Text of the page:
A Palestinian hurls a stone towards Israeli police during clashes in Shuafat, July 2, 2014..
Hundreds of Israeli Arabs took to the streets in the capital on Wednesday to riot after a 17-year-old boy from the east Jerusalem neighborhood of Shuafat was found brutally murdered in the Jerusalem Forest.
Officers found Muhammad Abu Khdeir’s partially burned corpse shortly after residents of the upscale Arab Beit Hanina neighborhood notified police they had seen a young man being forced into a black vehicle early on Wednesday morning.
The killing took place after scores of right-wing protesters marched through part of downtown Jerusalem on Tuesday, rioting and demanding revenge for the June 12 murders of yeshiva students Gil- Ad Shaer, 16, Eyal Yifrah, 19, and Naftali Fraenkel, 16, whose funerals were held earlier that afternoon. Tuesday’s riot resulted in more than 50 arrests.
Just after noon on Wednesday, Prime Minister Binyamin Netanyahu’s Office issued a statement saying Abu Khdeir’s killing was a “reprehensible murder.”
Netanyahu asked Public Security Minister Yitzhak Aharonovitch to ensure that law-enforcement works as quickly as possible to investigate the boy’s death.
The prime minister called “on all sides not to take the law into their own hands,” and remarked that “Israel is a nation of laws and everyone must act according to the law.”
The Palestinian Authority charged that Jewish extremists had killed Abu Khdeir in an act of revenge for the murder of the three Israeli youths.
The PA called on the government to take immediate measures “against the racist and murderous actions carried out by settler gangs.”
“We condemn this crime and call for international protection for our people, and not to leave them at the mercy of the settlers, who are protected by the occupation army,” the PA leadership said in a statement published in Ramallah.
PA President Mahmoud Abbas demanded that Netanyahu condemn the killing of the Arab teenager, “the same way we condemned the abduction and killing of the three settlers.”
Aharonovitch said that despite following a number of promising leads, it was not yet possible to determine the motive for the murder.
During a meeting to update the prime minister on Wednesday evening, Aharonovitch added that additional investigative teams have been assigned to the case, and urged the public to show restraint.
Police spokesman Micky Rosenfeld echoed Aharonovitch’s sentiments.
“We are investigating whether it was nationalistically motivated or criminal right now,” he said. “Police forensics teams are carefully examining the body and the area of the forest where it was found to search for evidence of who may have done this.”
Though the cause of Abu Khdeir‘s death remains unannounced, Rosenfeld said the boy’s body had significant burn marks. The spokesman added that police are investigating previous attempts to kidnap members of Abu Khdeir’s family, stemming from a personal dispute.
“It is possible this is a personal or family-related incident,” he said. “We are not ruling anything out.”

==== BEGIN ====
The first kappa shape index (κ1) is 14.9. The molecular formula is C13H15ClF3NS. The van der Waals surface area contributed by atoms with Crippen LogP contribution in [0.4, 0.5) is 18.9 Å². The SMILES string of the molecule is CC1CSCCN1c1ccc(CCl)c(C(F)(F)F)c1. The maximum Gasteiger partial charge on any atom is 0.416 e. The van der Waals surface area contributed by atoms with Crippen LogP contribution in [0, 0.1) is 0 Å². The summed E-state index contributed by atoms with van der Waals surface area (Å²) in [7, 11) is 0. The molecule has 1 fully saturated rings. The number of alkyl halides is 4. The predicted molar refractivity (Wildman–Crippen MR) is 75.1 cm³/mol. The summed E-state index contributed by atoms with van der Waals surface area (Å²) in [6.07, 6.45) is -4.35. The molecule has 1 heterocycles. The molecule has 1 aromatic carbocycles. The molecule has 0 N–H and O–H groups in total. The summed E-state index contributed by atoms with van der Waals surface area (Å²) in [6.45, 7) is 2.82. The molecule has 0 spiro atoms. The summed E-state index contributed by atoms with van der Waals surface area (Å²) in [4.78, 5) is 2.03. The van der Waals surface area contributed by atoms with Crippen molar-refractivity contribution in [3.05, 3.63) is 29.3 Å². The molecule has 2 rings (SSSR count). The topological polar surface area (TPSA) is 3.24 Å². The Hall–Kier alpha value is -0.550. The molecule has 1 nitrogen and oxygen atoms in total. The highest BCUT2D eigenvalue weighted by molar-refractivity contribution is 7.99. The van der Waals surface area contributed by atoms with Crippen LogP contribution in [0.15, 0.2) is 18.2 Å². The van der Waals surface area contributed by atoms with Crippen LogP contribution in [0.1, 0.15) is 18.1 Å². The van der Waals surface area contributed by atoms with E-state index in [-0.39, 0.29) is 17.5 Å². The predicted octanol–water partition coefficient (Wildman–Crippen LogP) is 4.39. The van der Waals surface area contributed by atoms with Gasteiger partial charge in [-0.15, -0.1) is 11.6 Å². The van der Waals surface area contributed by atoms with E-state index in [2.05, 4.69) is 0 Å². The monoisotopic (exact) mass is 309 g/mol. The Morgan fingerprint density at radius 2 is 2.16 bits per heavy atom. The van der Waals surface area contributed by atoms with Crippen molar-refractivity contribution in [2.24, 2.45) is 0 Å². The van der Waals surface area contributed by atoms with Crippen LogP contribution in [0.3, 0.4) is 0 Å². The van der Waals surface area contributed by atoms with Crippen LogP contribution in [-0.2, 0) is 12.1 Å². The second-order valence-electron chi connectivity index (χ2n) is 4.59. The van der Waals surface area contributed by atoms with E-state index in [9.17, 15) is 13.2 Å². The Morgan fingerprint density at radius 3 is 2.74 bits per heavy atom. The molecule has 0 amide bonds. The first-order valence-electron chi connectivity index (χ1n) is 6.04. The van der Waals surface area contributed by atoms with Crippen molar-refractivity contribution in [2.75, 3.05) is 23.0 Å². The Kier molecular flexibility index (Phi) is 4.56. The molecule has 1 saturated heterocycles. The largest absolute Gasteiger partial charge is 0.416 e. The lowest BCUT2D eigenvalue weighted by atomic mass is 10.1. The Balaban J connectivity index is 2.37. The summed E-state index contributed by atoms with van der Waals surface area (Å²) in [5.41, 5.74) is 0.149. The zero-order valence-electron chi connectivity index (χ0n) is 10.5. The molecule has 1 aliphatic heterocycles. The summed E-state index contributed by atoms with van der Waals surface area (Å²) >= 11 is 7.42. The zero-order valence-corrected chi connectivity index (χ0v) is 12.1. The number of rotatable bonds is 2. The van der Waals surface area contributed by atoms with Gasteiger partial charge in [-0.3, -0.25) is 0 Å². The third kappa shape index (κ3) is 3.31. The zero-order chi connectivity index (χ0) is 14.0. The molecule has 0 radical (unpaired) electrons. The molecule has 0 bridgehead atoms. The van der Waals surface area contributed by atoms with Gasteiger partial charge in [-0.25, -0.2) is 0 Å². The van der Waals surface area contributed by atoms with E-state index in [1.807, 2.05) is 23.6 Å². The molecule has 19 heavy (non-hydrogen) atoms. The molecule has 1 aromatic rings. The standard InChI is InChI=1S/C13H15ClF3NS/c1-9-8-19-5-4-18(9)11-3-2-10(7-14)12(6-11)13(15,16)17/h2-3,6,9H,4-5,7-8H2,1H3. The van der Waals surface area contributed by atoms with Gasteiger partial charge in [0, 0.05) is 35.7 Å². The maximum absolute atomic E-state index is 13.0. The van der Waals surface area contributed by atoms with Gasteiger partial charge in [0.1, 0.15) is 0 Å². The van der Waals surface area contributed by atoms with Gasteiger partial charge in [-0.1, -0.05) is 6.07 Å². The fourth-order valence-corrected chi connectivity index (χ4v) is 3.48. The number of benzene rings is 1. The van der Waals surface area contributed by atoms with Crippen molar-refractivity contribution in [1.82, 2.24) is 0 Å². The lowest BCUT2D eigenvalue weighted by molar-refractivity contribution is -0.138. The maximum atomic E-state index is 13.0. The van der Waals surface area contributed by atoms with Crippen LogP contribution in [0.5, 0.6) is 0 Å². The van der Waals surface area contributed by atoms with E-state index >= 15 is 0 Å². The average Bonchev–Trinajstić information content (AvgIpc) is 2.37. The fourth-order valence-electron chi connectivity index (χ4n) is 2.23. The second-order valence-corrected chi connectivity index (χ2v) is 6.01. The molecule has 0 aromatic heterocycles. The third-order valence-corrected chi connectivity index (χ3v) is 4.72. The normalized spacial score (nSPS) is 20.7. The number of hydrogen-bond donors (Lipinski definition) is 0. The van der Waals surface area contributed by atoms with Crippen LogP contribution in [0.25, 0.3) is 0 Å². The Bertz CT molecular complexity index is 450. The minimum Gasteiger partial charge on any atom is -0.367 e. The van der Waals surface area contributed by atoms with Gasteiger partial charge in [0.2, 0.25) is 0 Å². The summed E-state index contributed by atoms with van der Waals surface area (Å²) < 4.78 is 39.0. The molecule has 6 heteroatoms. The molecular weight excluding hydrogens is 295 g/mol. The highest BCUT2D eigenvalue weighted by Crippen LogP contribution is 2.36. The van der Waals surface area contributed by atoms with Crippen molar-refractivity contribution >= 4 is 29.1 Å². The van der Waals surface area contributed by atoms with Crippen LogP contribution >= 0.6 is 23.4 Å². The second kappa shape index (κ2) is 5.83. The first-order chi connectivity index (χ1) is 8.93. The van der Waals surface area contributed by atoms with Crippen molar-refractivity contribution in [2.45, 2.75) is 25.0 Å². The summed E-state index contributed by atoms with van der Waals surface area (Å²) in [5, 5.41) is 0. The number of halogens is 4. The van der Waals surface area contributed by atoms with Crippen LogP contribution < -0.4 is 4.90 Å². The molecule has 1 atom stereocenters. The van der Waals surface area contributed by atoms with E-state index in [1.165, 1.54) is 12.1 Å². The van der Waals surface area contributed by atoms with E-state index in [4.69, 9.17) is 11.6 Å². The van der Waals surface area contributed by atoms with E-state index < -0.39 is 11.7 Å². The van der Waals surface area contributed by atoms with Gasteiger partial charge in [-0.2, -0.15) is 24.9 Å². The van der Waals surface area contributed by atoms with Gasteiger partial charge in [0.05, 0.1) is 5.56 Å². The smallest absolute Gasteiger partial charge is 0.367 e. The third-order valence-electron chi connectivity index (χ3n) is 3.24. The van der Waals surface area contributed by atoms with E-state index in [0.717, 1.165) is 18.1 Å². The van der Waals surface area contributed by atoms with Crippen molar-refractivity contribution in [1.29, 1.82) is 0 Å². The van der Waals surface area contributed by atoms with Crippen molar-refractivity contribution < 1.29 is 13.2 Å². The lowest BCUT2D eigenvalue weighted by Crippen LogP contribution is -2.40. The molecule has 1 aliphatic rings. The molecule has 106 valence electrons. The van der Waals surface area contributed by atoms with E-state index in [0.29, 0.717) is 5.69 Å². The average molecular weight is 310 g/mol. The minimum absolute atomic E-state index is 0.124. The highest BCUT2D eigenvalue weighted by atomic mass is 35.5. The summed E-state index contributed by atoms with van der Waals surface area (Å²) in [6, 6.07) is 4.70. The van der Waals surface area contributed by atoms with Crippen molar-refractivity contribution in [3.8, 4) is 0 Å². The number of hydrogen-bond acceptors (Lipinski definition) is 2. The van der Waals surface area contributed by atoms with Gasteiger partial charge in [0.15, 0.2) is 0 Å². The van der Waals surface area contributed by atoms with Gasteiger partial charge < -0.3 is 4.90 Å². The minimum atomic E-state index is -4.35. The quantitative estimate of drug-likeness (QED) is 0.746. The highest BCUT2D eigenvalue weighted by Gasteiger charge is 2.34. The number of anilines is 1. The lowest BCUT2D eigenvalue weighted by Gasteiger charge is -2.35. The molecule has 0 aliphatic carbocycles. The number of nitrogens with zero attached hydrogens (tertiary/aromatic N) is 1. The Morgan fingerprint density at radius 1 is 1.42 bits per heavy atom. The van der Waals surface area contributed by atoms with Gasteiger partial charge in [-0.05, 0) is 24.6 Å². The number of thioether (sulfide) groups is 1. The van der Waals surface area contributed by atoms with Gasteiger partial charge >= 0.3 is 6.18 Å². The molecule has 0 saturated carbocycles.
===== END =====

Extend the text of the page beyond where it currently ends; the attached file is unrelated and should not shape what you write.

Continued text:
Despite the police’s contention that the murder may not have been nationalistically motivated, City Councilman Meir Margalit (Meretz), who holds the east Jerusalem portfolio in the municipality, said there is no question as to the motivation.
“It’s clear that it’s revenge,” he said by phone. “It’s a political and terrorist action carried out by the right wing.”
As word of the murder spread in the media, Rosenfeld said rioting ensued in the northern Shuafat and Beit Hanina neighborhoods, with significant damage being reported to three light rail stations, forcing police to close roads to both neighborhoods and suspend train service there north of the Ammunition Hill station.
Dozens of police units were dispatched to the areas, where pipe bombs were reportedly detonated. Police said the Arab rioting affected the Temple Mount, which was subsequently closed to the public.
Rosenfeld said police used non-lethal force, including tear gas and stun grenades, to disperse the rioters. No arrests or serious injuries were reported, he said.
After the teenager’s family identified the corpse, Dmitri Diliani, a senior PA official, accused the government of complicity in the murder.
“The Israeli government bears responsibility for Jewish terrorism and for the kidnapping and murder in occupied Jerusalem,” Diliani told Reuters.
Meanwhile, less than 24-hours after burying their son Naftali, the Fraenkel family issued a statement to the media.
“We do not know exactly what happened overnight in east Jerusalem. The police are investigating the matter. But if it turns out that an Arab youngster was killed for nationalistic reasons, then that is terrifying and shocking. There is no difference between blood and blood. Murder is murder, no matter what the age or nationality is. There is no justification, forgiveness or atonement for such a murder,” said the statement that was sent out through Naftali’s uncle, Yishai Fraenkel.
Jerusalem Mayor Nir Barkat, in a statement on Wednesday morning, condemned the “horrible and barbaric murder.”
“This is not our way, and I am fully confident that our security forces will bring the perpetrators to justice,” he said. “I call on everyone to exercise restraint.”
Construction and Housing Minister Uri Ariel came out harshly against the killing of the youth.
“The murder of a young man and burning his body is a disgusting act,” he said. “I hope the police use all means to find the murderers as quickly as possible and to brings them to justice.”
Khaled Abu Toameh and Tovah Lazaroff contributed to this report.
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